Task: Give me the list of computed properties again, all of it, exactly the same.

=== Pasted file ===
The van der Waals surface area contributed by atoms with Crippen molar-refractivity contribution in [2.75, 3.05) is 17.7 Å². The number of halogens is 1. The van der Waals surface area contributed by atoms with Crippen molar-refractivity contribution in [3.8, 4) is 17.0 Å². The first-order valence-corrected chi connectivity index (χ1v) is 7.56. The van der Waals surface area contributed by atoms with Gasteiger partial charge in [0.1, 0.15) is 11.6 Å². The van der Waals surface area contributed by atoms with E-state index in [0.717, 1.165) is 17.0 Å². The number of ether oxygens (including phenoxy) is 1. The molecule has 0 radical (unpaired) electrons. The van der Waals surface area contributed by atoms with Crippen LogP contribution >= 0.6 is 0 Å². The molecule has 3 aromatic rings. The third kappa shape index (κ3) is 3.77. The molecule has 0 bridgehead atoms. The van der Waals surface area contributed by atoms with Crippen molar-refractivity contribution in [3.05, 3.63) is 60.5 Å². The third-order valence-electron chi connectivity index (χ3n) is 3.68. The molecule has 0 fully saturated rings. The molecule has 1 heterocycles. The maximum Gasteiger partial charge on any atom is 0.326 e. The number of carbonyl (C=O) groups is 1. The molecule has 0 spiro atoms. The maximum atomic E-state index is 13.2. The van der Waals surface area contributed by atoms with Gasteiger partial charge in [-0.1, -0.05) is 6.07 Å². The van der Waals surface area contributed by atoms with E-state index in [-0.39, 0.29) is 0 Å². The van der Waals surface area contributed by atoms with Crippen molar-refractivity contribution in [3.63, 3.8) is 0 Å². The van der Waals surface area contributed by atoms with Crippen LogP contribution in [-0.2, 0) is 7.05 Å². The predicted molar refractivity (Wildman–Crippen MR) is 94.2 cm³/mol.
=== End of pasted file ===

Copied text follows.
The van der Waals surface area contributed by atoms with Crippen molar-refractivity contribution in [2.75, 3.05) is 17.7 Å². The number of halogens is 1. The van der Waals surface area contributed by atoms with Crippen molar-refractivity contribution in [3.8, 4) is 17.0 Å². The first-order valence-corrected chi connectivity index (χ1v) is 7.56. The van der Waals surface area contributed by atoms with Gasteiger partial charge in [0.1, 0.15) is 11.6 Å². The van der Waals surface area contributed by atoms with E-state index in [0.717, 1.165) is 17.0 Å². The number of ether oxygens (including phenoxy) is 1. The molecule has 0 radical (unpaired) electrons. The van der Waals surface area contributed by atoms with Crippen LogP contribution >= 0.6 is 0 Å². The molecule has 3 aromatic rings. The third kappa shape index (κ3) is 3.77. The molecule has 0 bridgehead atoms. The van der Waals surface area contributed by atoms with Crippen molar-refractivity contribution in [3.05, 3.63) is 60.5 Å². The third-order valence-electron chi connectivity index (χ3n) is 3.68. The molecule has 0 fully saturated rings. The molecule has 1 heterocycles. The maximum Gasteiger partial charge on any atom is 0.326 e. The number of carbonyl (C=O) groups is 1. The molecule has 0 spiro atoms. The maximum atomic E-state index is 13.2. The van der Waals surface area contributed by atoms with Gasteiger partial charge in [-0.1, -0.05) is 6.07 Å². The van der Waals surface area contributed by atoms with E-state index in [-0.39, 0.29) is 0 Å². The van der Waals surface area contributed by atoms with Crippen molar-refractivity contribution in [3.63, 3.8) is 0 Å². The van der Waals surface area contributed by atoms with Crippen LogP contribution in [-0.2, 0) is 7.05 Å². The predicted molar refractivity (Wildman–Crippen MR) is 94.2 cm³/mol.